What is a "read disturb" and are flash vendors doing anything to mitigate this issue at the controller level?
A read disturb occurs when the read methodology utilized on a NAND cell causes data to change on bordering or nearby NAND cells within a flash block. All of the cells on flash NAND chips exist on the same die. That means there can be cross-coupling between bordering cells in a block. Cell reads require energy to pass through that cell to determine its state. That energy has the potential to bleed enough of a charge off an adjacent cell so that it pushes that cell's bit past its threshold. The result is a change in its state. What's curious about this flash problem is that the cell being read is not the one that changes. It is the read cell's neighbors that are at risk. Unsolicited data change is never a good thing.
In general, read disturb is not all that common today because it requires a lot of reads to a specific cell for it to happen. Usually the amount of reads required to cause a read disturb is measured in the hundreds of thousands. And the flash storage vendors are quite cognizant of the read disturb problem. That awareness has led them to build a series of measures to mitigate or eliminate the problem.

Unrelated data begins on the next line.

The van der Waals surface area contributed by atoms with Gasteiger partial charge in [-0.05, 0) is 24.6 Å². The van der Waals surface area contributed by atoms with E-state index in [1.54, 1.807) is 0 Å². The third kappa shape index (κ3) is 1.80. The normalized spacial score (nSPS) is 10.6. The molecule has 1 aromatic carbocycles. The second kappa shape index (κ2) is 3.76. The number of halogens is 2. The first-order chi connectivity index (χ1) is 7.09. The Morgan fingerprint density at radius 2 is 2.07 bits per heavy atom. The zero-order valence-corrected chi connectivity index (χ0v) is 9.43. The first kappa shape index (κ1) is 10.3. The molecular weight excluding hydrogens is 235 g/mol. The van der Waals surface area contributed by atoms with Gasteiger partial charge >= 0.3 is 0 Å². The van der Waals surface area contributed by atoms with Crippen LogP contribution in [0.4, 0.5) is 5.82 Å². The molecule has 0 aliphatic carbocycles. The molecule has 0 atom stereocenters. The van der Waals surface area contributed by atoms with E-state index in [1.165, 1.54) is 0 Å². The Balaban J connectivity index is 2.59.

The first is to set a block read threshold since the last erase cycle. The controller copies that block to another unused or erased block when the threshold is reached. The block is completely refreshed and resets the counter. The second is more sensitive error detection and correction codes (ECC) that detect a read disturb error and correct it. If the flash controller does not copy the block before a read disturb error occurs, and the errors are too many for the ECC to correct, data loss will occur.
Error correction codes can correct read disturb
Read disturb a 'dirty secret' in the SSD game
Related Q&A from Marc Staimer
A hard disk drive failure can put bytes of data at risk. Is multi-copy mirroring or erasure coding the more efficient data protection approach?continue reading
While it has yet to make a large impact in the market, open source software-defined storage is becoming an option for primary data applications.continue reading
Marc Staimer of Dragon Slayer Consulting compares NVDIMM and memory channel flash, explaining the advantages and disadvantages of each.continue reading
Have a question for an expert?
Please add a title for your question
Get answers from a TechTarget expert on whatever's puzzling you.